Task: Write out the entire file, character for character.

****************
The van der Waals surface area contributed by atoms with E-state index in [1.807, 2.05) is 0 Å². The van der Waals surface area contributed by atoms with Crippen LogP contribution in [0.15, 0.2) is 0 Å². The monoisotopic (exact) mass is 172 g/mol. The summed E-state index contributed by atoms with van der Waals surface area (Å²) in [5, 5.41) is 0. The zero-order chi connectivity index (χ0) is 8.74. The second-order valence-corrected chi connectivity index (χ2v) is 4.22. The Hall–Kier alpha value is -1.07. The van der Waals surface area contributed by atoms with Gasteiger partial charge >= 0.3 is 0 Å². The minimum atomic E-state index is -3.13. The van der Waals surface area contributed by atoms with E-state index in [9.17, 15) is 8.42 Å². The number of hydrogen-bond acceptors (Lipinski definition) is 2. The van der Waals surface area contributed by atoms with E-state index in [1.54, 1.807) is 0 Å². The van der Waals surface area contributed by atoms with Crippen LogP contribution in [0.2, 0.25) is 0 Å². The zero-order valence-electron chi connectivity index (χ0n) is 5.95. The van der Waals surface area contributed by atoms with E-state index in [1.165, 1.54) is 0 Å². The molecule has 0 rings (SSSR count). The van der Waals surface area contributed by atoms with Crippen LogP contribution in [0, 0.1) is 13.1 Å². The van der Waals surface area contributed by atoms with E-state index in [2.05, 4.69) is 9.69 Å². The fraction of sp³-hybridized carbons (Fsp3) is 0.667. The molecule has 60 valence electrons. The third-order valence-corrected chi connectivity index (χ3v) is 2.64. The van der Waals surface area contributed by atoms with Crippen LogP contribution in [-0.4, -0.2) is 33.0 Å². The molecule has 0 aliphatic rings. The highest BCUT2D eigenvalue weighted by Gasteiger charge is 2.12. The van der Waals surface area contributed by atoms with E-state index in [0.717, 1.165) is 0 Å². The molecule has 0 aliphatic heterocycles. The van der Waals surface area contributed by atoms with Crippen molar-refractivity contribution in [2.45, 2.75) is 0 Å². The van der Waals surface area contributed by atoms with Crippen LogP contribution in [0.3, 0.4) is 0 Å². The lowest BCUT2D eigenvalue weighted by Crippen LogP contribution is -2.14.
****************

The van der Waals surface area contributed by atoms with E-state index in [1.807, 2.05) is 0 Å². The van der Waals surface area contributed by atoms with Crippen LogP contribution in [0.15, 0.2) is 0 Å². The monoisotopic (exact) mass is 172 g/mol. The summed E-state index contributed by atoms with van der Waals surface area (Å²) in [5, 5.41) is 0. The zero-order chi connectivity index (χ0) is 8.74. The second-order valence-corrected chi connectivity index (χ2v) is 4.22. The Hall–Kier alpha value is -1.07. The van der Waals surface area contributed by atoms with Gasteiger partial charge >= 0.3 is 0 Å². The minimum atomic E-state index is -3.13. The van der Waals surface area contributed by atoms with E-state index in [9.17, 15) is 8.42 Å². The number of hydrogen-bond acceptors (Lipinski definition) is 2. The van der Waals surface area contributed by atoms with E-state index in [1.54, 1.807) is 0 Å². The van der Waals surface area contributed by atoms with Crippen LogP contribution in [0.2, 0.25) is 0 Å². The zero-order valence-electron chi connectivity index (χ0n) is 5.95. The van der Waals surface area contributed by atoms with E-state index in [1.165, 1.54) is 0 Å². The molecule has 0 rings (SSSR count). The van der Waals surface area contributed by atoms with Crippen LogP contribution in [0, 0.1) is 13.1 Å². The van der Waals surface area contributed by atoms with E-state index in [2.05, 4.69) is 9.69 Å². The fraction of sp³-hybridized carbons (Fsp3) is 0.667. The molecule has 60 valence electrons. The third-order valence-corrected chi connectivity index (χ3v) is 2.64. The van der Waals surface area contributed by atoms with Crippen LogP contribution in [-0.4, -0.2) is 33.0 Å². The molecule has 0 aliphatic rings. The highest BCUT2D eigenvalue weighted by Gasteiger charge is 2.12. The van der Waals surface area contributed by atoms with E-state index in [0.717, 1.165) is 0 Å². The molecule has 0 aliphatic heterocycles. The van der Waals surface area contributed by atoms with Crippen molar-refractivity contribution in [2.45, 2.75) is 0 Å². The van der Waals surface area contributed by atoms with Crippen LogP contribution in [0.3, 0.4) is 0 Å². The lowest BCUT2D eigenvalue weighted by Crippen LogP contribution is -2.14.